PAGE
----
Sprockets and Mods for High Altitude Trails
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Thread: Sprockets and Mods for High Altitude Trails

  1. #1
    Junior Member WildernessAU's Avatar
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    Hey guys, I'm new to the forum and have already spent a good deal of time reading many of your great posts.

    I'm new to the TW and am really loving it!

    I live at 9,400ft in the central rockies of Colorado. I mainly will be riding on steep rugged single tracks and fs roads between 8,000 and 12,000ft. Id like to optimize my 2006 TW for high altitude steep trail riding. The bike will hardly ever go below 5,000ft in altitude or venture on big highways but still being able to putter around town is semi important.

    I spend a great deal of time prospecting up in the mountains and essentially want to use the TW as a pack mule to areas that I don't want to or can't get my truck into.



    My first issue is to address any re-jetting or air box mods that might be necessary. It sounds like most do just fine with leaving the stock jetting and simply adding holes to the airbox cover. If I'm spending most of my time this high in altitude, do I need to change out the jets or make other adjustments?



    Horse power loss this high up is near 30%. I might be dreaming but in the end I'd like to be able to climb 60% grades at this altitude. I image that I would need to re-jet and change the sprocket gearing at the very minimum???

    Would changing the sprockets give me noticeably more torque or climbing ability? What sizes are recommended and safe to run without risking damaging the motor or other components?

    I am open to any and all realistic suggestions.



    Right now, I'm stock. Hand guards, rear rack and skid plate on the way.



    Thanks for all of your help!

  2. #2
    Senior Member small's's Avatar
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    I read somewhere on here that a feller drilled small holes in the air box lid and used rubber grommets to plug them. When he would get in higher elevation he would start pulling out the plugs. I dont know what size jett to start with? Maybe around a 124-125 and go from there. If i was gonna be in the mountains all the time at higher elevation and wasnt concerned about running 60mph i would try around 55-57 rear sprocket. My bike ran ok up to around 9-10,000' before it started studdering but im sure it was still a bit rich at thoses altitudes but it made it the top of imogene pass which was all i was asking for with the stock jetting and 14/47 sprockets. Not ideal but we made it. Are you down around silverton, ouray, telluride area?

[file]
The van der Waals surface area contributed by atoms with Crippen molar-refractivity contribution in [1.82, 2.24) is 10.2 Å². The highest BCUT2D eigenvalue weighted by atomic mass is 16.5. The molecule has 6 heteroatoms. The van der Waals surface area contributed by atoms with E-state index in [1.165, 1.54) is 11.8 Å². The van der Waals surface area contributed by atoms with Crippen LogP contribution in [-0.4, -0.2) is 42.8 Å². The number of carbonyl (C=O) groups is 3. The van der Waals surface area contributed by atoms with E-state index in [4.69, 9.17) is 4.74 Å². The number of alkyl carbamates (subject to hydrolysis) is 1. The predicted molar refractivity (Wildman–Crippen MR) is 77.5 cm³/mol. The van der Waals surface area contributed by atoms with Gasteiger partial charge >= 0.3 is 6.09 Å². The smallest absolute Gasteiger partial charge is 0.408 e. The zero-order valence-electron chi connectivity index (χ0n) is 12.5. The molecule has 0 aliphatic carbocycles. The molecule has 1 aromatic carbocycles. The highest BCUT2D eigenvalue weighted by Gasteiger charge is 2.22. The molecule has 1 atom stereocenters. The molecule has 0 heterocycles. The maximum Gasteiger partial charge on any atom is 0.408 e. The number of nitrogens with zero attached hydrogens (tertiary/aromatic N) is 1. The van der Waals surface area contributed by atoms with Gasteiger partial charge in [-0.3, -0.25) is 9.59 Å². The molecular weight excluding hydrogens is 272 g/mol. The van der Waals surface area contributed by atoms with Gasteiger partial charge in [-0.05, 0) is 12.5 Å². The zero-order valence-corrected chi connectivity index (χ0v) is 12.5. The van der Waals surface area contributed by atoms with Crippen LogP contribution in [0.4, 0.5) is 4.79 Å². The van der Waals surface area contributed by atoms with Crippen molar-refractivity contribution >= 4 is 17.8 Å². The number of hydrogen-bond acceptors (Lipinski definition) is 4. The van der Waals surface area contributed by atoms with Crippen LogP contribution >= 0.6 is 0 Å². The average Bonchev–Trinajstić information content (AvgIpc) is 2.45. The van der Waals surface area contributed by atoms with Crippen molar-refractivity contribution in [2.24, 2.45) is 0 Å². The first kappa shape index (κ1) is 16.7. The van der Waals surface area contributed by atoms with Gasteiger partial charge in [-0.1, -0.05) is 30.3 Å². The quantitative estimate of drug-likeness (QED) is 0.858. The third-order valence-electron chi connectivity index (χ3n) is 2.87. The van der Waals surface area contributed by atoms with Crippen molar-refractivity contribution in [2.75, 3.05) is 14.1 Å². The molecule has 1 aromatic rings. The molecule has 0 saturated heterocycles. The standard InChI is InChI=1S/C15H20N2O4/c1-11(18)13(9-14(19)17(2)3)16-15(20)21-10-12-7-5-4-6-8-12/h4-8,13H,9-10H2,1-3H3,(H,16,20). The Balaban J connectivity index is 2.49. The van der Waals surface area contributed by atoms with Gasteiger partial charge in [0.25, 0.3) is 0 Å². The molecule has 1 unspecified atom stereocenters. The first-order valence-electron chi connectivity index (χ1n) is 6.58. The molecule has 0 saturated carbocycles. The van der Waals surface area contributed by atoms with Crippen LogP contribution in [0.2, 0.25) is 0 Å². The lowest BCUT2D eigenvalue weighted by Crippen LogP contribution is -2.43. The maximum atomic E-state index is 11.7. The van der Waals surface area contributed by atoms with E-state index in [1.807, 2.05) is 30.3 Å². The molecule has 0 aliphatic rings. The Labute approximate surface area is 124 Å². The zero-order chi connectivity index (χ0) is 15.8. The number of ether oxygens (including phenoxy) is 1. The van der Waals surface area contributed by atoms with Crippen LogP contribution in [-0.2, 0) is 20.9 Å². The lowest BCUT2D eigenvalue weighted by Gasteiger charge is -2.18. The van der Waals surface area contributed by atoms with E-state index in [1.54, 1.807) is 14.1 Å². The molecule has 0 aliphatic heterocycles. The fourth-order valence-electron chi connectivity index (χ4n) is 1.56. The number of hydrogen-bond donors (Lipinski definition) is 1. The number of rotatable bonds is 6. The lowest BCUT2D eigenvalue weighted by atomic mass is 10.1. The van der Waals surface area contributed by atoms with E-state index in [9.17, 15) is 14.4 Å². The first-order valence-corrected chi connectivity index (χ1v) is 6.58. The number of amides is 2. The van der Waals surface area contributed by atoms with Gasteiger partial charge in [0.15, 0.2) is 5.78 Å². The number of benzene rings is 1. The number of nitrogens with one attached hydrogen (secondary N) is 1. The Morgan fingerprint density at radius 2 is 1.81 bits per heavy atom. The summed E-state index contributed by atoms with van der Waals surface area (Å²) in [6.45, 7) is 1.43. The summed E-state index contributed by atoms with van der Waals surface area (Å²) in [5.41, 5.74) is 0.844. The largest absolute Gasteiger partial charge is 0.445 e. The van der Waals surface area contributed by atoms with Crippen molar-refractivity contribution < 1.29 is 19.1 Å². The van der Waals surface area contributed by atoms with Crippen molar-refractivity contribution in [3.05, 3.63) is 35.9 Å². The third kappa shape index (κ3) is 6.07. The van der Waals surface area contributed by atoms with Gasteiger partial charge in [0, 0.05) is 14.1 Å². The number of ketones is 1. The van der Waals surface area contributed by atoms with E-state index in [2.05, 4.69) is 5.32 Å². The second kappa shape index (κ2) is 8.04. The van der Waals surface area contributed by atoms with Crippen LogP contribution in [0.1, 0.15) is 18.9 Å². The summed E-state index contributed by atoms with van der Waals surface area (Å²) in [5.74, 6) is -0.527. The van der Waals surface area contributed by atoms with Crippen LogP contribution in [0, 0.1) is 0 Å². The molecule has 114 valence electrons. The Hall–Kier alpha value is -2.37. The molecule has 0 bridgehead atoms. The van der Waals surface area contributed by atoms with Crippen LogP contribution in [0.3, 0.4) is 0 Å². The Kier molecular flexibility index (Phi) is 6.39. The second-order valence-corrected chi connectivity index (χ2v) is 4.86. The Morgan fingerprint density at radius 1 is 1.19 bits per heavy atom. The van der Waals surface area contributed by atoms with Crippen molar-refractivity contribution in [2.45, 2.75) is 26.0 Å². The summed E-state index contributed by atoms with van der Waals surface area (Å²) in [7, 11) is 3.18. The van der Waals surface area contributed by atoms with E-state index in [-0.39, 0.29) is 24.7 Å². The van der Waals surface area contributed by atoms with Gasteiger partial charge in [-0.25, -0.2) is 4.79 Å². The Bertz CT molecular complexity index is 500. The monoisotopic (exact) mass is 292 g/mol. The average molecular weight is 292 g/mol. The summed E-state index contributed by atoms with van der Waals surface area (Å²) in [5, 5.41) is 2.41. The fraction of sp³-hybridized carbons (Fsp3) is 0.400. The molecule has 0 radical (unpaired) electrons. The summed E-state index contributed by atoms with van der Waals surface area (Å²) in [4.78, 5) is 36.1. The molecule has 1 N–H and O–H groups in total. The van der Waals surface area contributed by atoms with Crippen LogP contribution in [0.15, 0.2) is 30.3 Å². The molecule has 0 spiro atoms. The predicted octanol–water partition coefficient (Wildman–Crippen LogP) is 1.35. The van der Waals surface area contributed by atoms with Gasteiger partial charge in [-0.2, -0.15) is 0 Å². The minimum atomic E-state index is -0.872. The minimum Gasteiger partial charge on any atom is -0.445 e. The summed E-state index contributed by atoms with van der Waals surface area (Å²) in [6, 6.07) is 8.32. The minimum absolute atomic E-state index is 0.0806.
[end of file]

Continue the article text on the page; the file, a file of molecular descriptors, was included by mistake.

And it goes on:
3. #3
    Member eskermel's Avatar
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    I bought a new TW in Alamosa this spring, and the dealer had installed a 118 jet for use at the high elevations surrounding the San Luis valley. This appears to yield a leaner mixture than some of the forum users are comfortable with and I have not yet had the time to ride at 10-13k feet. I will keep you posted.
    WAGmore likes this.

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  5. #4
    Junior Member WildernessAU's Avatar
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    I live up in Summit County. All of the paved roads are above 9,000+ft!

    Small's, I think I saw your pics from your Telluride trip...beautiful place. A buddy of mine lives in Silverton which I hope to visit soon and ride some trails with.

    I'll call some local shops to see if they can suggest jet sizes. The thing is, I like to research and try to get everything dialed in on the first go around.

    I sorta understand gearing but don't really know if changing sprocket sizes will affect the motor or carb settings?

    From the sprocket calculator it looks like I can get good results by just changing one of the sprockets. I like this idea because it would be easier to swap back to the stock sprocket if I head to lower elevations or want to do a road trip.

    Looks like more torque gain from changing the front sprocket compared to changing the rear.

    If I go 12front 50rear, I get a 20% torque gain. 15/57, I get 12.3% Is this much gearing difference safe for the bikes mechanisms? can I go higher?

    Is the front sprocket much more difficult to change than the rear?



    Would I be able to keep the same/stock chain for these set ups, or would I need the stock chain for stock gears and a different chain for my climbing gears?

    Lotsa questions I know...thanks for all your help!

  6. #5
    Senior Member small's's Avatar
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    You have to take the shifter, foot peg and side case off of your motor to change the front sprocket. You also have to drain your oil or lay the bike on its side if you dont want to change the oil. That small of a front might wear your chain slide faster. I would start with getting it jetted right.

  7. #6
    Senior Member B-dub's Avatar